Close your eyes, and it's 1994 again. Maybe it's Jenny Lewis's sugary crooning, her sweetly suffering lyricism, those seductive hooks, or the buoyant melodies. Whatever the case, Take Offs and Landings
is classic indie pop for the new class. The reason for that? Well, it stays true to the old one. It's difficult to harness nostalgia and keep it fresh, but L.A.'s Rilo Kiley does it well. Lewis (with a little help from collaborator Blake Sennett) takes everything that made her indie-queen forebears so incredibly vulnerable, sexy, and tough -- and makes it her own. She can gracefully blunt the edges of Liz Phair, trading in manifest anger for more subtle jabs at jilted lovers ("Please be kind don't drop the rock on me/How many blows to the belly will this thing take?" she asks on "Pictures of Success"). Winsome? Yes. But that can change in an instant. Like the best of the coed brain trusts before them (Spinanes, Quasi, et al.), Lewis and Sennett's songwriting collaborations fan out infinitely, while never spreading themselves too thin: wavering from the saccharine power pop of Bettie Serveert (see "Plane Crash in C"), to the pleasantly airy jangle of, well, every band out of Athens, Georgia ("August," a contribution from Sennett), to the more minimalist folk stylings of Mary Lou Lord ("Go Ahead"). Point is, there's something familiar about it. As there should be.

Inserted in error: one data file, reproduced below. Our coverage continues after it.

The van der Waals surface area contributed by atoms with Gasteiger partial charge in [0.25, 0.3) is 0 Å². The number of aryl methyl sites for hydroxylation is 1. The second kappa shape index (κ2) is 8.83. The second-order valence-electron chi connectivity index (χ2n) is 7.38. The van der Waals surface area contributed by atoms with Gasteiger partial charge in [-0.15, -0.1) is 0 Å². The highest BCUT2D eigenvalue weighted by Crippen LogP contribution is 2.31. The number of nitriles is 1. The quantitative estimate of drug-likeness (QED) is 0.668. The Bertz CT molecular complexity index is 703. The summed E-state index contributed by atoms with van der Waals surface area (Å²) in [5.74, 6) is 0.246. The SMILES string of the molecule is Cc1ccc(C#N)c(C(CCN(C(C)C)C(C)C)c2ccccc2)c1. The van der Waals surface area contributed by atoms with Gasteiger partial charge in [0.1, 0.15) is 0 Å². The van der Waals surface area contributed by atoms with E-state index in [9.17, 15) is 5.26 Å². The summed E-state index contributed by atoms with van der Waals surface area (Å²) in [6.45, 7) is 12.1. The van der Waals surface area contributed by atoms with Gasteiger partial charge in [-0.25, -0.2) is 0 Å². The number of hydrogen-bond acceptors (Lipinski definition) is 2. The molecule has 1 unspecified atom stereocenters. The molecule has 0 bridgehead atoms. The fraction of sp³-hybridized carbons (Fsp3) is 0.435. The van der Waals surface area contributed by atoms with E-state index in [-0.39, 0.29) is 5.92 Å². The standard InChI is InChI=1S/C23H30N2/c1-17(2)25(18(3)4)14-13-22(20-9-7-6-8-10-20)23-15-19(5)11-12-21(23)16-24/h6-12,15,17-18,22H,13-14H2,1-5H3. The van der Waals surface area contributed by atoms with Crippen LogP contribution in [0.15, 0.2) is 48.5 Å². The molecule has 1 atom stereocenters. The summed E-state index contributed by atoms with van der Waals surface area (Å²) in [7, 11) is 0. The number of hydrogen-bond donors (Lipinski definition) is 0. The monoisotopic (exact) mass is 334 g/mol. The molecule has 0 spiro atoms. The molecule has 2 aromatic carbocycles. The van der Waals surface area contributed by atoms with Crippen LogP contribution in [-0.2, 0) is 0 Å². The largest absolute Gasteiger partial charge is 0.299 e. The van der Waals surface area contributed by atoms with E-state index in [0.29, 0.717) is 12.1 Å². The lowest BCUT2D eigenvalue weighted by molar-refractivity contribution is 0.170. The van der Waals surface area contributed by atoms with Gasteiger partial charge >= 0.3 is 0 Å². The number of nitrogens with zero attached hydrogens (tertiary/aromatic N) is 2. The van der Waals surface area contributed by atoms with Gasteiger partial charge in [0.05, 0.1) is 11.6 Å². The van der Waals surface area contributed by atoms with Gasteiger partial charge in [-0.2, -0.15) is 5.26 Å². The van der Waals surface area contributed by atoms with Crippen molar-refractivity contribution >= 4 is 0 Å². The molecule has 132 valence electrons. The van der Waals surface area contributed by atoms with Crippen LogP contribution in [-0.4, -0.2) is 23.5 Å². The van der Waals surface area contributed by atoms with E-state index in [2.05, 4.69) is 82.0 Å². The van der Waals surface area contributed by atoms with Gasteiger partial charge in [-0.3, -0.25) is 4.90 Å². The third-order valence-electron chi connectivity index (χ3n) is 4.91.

Rilo Kiley does what all great pop bands should: It makes us feel fuzzy. And warm. Like we're not alone. Like it's OK to be sad. Even if you're used to being strong. Lewis says it best herself: "I'm a modern girl, but I fall in half so easily." And the voice is sharp, like a honey-dripped paper cut. And actually, it feels pretty good sliding by.